Real Estate Roundup: Many Bay Area Tech Workers Are Seeking Jobs Elsewhere April 10, 2017 by Pacific Union • Posted in Weekly Real Estate News Roundups Here’s a look at recent news of interest to homebuyers, home sellers, and the home-curious. BAY AREA TECHIES: ARE THEY MOVING OUT? A recent survey found that about 40 percent of Bay Area residents are thinking about leaving the region over the next few years. Now comes more sobering news for the Bay Area’s tech economy: Nearly as many tech workers are looking for jobs in other parts of the country. In an analysis of job-seeker activity on its website, Indeed found that 44 percent of all workers in San Francisco and San Jose are looking outside the region for their next position, a number that has grown sharply over the past five years. Thirty-eight percent of local tech workers are looking for jobs outside of the Bay Area, while only 2 percent of tech workers located elsewhere are seeking employment here. San Francisco and San Jose tech workers are among the nation’s shortest tenured, staying at a job between two and three years, well below the national average. Indeed speculates that since there are about 200 Bay Area tech companies with the potential for initial public offerings this year, many techies may be switching jobs relatively quickly for ambitious opportunities. Workers who are planning to leave the Bay Area may also be motivated by higher salaries in other tech hubs, as Silicon Valley isn’t actually the most lucrative job market. San Francisco’s average $93,171 salary ranks it fourth in the nation for...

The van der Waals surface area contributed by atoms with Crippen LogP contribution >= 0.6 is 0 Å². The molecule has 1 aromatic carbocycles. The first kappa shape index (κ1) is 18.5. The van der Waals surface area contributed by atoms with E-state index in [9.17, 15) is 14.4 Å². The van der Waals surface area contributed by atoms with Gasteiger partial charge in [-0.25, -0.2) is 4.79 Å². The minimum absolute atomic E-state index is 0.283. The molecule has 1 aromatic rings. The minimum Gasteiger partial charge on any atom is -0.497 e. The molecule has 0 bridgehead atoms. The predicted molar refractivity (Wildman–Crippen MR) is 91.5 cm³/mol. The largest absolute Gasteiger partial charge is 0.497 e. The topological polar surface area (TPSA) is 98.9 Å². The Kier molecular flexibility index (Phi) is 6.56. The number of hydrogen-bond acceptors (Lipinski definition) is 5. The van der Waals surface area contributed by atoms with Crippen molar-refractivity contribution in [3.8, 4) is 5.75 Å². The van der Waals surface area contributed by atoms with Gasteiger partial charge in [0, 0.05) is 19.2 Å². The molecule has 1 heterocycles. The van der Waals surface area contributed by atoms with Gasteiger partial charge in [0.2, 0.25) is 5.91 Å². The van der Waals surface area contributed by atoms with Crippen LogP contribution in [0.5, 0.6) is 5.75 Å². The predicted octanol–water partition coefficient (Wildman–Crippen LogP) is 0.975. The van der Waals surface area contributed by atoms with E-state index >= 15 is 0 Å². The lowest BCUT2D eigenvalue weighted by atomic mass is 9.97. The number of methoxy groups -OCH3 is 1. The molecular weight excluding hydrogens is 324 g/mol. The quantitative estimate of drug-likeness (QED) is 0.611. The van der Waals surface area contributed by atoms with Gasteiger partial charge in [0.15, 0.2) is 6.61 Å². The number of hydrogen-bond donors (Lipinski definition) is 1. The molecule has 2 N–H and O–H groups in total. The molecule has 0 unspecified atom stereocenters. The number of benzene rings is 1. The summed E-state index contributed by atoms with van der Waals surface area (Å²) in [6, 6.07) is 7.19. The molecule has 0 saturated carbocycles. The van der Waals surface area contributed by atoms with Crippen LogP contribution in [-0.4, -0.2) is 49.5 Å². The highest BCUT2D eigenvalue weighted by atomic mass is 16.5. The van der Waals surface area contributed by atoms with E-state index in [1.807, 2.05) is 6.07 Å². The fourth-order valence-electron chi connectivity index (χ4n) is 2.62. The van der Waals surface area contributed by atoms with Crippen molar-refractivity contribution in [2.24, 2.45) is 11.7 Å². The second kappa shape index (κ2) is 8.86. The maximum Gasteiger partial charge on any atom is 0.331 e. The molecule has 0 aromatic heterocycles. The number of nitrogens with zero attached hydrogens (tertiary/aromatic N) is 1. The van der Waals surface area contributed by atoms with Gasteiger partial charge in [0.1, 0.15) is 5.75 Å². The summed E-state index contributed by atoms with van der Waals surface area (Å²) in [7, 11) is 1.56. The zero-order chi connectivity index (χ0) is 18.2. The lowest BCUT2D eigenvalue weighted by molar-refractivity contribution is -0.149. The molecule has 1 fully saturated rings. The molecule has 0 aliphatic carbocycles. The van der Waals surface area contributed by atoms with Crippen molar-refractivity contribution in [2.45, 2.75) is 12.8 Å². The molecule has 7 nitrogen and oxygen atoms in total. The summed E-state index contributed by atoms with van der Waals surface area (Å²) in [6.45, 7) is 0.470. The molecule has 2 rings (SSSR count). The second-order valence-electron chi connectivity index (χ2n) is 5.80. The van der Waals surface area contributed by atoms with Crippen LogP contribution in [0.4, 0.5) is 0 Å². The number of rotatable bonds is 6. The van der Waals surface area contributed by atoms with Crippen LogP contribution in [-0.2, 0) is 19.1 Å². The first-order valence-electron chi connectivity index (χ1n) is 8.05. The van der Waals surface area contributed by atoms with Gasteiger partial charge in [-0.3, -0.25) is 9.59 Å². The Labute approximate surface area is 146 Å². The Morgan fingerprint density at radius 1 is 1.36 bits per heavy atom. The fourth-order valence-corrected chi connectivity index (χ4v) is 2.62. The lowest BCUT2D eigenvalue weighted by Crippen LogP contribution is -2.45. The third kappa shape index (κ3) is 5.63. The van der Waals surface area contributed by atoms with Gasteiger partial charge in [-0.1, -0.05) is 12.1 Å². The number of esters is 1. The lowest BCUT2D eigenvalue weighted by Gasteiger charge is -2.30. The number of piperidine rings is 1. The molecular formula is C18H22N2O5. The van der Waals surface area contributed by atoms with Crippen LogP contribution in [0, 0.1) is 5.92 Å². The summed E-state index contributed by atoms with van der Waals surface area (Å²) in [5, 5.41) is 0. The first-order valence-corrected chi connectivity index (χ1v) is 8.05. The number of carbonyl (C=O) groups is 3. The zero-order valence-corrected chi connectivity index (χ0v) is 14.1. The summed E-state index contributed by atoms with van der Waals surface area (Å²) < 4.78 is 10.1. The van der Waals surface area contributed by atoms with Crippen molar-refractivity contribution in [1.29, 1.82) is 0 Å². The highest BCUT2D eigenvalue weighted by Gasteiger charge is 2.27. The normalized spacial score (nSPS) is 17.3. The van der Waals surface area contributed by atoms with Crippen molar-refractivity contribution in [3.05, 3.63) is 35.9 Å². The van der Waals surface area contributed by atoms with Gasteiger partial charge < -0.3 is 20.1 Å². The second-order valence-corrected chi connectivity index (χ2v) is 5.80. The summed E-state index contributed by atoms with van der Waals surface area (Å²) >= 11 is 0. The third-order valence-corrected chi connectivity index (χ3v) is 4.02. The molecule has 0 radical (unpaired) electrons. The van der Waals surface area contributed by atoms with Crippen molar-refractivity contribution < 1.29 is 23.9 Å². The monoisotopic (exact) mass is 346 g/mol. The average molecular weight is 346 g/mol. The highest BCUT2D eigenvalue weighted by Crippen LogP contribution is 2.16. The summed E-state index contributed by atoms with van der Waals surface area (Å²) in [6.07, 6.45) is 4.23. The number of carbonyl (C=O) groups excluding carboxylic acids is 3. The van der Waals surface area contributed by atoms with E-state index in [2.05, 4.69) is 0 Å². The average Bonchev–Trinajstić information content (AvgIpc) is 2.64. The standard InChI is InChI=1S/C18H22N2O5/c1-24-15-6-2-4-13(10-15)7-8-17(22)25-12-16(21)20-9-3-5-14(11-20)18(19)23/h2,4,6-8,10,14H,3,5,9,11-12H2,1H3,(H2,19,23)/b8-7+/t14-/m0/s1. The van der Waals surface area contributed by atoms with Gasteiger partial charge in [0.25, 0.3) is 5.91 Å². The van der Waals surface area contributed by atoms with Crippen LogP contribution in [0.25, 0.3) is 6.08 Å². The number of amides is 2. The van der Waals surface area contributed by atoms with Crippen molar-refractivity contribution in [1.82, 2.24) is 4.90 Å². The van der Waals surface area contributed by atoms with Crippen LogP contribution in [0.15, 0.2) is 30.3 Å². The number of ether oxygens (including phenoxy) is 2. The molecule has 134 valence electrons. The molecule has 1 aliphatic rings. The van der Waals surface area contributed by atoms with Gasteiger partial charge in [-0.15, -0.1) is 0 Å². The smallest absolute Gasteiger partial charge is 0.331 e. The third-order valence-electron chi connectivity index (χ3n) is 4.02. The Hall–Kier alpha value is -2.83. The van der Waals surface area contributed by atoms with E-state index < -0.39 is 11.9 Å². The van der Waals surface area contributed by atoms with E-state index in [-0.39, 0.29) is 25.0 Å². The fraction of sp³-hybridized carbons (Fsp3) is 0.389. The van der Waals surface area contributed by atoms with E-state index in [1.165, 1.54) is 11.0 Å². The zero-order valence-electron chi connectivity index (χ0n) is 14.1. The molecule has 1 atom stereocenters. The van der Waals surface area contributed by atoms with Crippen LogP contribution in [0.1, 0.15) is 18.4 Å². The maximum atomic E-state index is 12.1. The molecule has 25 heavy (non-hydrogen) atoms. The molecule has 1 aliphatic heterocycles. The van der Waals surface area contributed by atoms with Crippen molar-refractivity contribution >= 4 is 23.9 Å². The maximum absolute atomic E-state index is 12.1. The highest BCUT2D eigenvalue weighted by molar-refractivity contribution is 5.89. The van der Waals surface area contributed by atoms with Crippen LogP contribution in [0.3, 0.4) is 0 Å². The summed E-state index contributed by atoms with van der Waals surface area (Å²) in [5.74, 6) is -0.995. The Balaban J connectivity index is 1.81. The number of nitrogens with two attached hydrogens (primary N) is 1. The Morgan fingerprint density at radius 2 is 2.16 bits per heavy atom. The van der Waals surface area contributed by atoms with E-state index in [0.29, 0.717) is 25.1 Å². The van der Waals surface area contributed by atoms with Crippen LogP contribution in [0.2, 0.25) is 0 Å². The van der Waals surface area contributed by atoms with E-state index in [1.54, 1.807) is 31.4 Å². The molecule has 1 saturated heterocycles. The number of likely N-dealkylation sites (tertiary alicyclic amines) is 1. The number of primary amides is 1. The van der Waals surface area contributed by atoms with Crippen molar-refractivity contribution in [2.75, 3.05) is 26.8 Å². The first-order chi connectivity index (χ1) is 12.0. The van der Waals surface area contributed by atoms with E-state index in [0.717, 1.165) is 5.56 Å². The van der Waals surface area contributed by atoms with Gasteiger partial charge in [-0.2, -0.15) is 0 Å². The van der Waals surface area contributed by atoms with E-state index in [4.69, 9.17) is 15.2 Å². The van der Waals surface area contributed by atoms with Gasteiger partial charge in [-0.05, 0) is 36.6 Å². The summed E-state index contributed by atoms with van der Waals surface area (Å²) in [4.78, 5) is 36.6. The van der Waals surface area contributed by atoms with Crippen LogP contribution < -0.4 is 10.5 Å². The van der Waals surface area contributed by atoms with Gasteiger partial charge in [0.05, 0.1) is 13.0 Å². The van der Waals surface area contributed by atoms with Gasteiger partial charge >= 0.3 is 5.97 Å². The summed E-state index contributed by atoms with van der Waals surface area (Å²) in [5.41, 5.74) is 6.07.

The Trump Era: What the Disruption Could Mean for the Economy and Housing Market